As a reflection of the communion that God has within Himself, He had designed us to have communion with other people.  For a human being to live life alone is indeed bad – in the English sense.  This leads us, then, to some questions.  Do we have deep, meaningful relationships where we know others and are known by others?  If you are married, is your marriage strong and is your spouse you first and finest earthly companion, or are you merely two individuals who happen to be living in the same house?  For those who do suffer from loneliness, do you seek to befriend others in Jesus’ name?

God is not alone.  And we should not be alone either.  This is why Jesus’ final promise was not one of isolation, but of presence:  “And surely I am with you always, to the very end of the age” (Matthew 28:20).  In Christ, we are never alone.  And that’s a good thing.

Want to learn more on this passage? Go to
www.ConcordiaLutheranChurch.com
and check out audio and video from Pastor Tucker’s
message or Pastor Zach’s ABC!

May 16, 2011 at 5:15 am Leave a comment

Resurrection! It’s Not Just for Jesus


One of my favorite parts of Holy Week is the music.  Last night in Maundy Thursday worship, we sang of Christ’s body and blood, given for us sinners to eat and drink.  I’ve been singing the words to this hymn this morning:

God’s Word proclaims and we believe
That in this Supper we receive
Christ’s very body, as He said,
His very blood for sinners shed.

Today, as we reflect upon the cross of Christ, we will sing another of my favorite songs:

Mighty, awesome, wonderful,
Is the holy cross.
Where the Lamb laid down His life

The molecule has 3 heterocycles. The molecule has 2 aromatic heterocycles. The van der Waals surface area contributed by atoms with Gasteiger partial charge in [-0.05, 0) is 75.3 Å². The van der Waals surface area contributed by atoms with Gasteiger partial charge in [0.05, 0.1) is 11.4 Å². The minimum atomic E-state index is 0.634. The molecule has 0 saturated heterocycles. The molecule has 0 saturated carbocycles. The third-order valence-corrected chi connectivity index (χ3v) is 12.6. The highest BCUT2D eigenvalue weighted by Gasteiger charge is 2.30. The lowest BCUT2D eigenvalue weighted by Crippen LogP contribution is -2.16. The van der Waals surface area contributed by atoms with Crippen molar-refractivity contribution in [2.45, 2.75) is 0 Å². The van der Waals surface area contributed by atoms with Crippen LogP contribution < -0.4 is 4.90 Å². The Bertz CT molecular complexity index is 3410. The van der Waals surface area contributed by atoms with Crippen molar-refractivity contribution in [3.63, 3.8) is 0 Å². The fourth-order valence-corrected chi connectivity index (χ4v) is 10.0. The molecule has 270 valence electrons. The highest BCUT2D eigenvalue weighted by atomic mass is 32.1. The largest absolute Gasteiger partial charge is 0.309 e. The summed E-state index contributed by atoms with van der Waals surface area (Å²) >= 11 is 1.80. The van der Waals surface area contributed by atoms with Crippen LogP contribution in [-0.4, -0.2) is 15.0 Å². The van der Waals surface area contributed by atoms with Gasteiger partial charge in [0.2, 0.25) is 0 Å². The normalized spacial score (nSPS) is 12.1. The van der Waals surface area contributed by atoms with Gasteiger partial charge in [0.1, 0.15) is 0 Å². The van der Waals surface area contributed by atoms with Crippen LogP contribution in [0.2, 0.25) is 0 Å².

To lift us from the fall.
Mighty is the power of the cross.

And then, on Easter, will come this powerful anthem:

I know that my Redeemer lives;
What comfort this sweet sentence gives!
He lives, He lives, who once was dead;
He lives, my ever-living head.

The words of this final song, of course, are taken from the book of Job where, even after Job has lost everything, he declares his faith in God and his desire for an advocate to plead his case to God:  “I know that my Redeemer lives, and at the last He will stand upon the earth. And after my skin has been thus destroyed, yet in my flesh I shall see God, whom I shall see for myself, and my eyes shall behold, and not another. My heart faints within me” (Job 19:25-27)!  These words have long been taken by Christians as a foreshadowing of Christ’s resurrection.  Hence, the reason we sing these words on Easter!  Interestingly, however, it’s not just Christians who have found hints of a resurrection in Job’s story, the ancient Jews did too.

In the third century BC, a Greek translation of the Old Testament was commissioned.  Because of the rampant Hellenization of the ancient world, many Jews could no longer read Hebrew, the language in which the Old Testament was originally written, and so this work  of translating the Bible into Greek was undertaken so that people could read the Bible in their language.  The Septuagintal translation of Job is especially interesting because whoever translated it seems to have a love for resurrection!  Consider these passages: